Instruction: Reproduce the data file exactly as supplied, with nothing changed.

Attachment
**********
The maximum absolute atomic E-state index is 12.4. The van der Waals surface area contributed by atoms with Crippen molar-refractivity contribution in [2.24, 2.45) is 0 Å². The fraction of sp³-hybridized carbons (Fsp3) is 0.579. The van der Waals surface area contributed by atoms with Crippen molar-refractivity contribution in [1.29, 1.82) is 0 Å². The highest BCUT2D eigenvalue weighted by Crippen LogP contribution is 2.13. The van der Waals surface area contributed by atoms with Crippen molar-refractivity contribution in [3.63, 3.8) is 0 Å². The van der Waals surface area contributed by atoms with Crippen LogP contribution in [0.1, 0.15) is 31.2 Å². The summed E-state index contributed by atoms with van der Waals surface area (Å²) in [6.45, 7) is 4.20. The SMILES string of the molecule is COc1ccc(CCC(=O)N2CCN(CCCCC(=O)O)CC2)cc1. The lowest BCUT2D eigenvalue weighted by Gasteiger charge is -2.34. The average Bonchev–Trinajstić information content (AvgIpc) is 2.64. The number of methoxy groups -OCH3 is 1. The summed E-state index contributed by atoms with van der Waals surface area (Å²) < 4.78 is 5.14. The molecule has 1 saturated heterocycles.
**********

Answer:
The maximum absolute atomic E-state index is 12.4. The van der Waals surface area contributed by atoms with Crippen molar-refractivity contribution in [2.24, 2.45) is 0 Å². The fraction of sp³-hybridized carbons (Fsp3) is 0.579. The van der Waals surface area contributed by atoms with Crippen molar-refractivity contribution in [1.29, 1.82) is 0 Å². The highest BCUT2D eigenvalue weighted by Crippen LogP contribution is 2.13. The van der Waals surface area contributed by atoms with Crippen molar-refractivity contribution in [3.63, 3.8) is 0 Å². The van der Waals surface area contributed by atoms with Crippen LogP contribution in [0.1, 0.15) is 31.2 Å². The summed E-state index contributed by atoms with van der Waals surface area (Å²) in [6.45, 7) is 4.20. The SMILES string of the molecule is COc1ccc(CCC(=O)N2CCN(CCCCC(=O)O)CC2)cc1. The lowest BCUT2D eigenvalue weighted by Gasteiger charge is -2.34. The average Bonchev–Trinajstić information content (AvgIpc) is 2.64. The number of methoxy groups -OCH3 is 1. The summed E-state index contributed by atoms with van der Waals surface area (Å²) < 4.78 is 5.14. The molecule has 1 saturated heterocycles.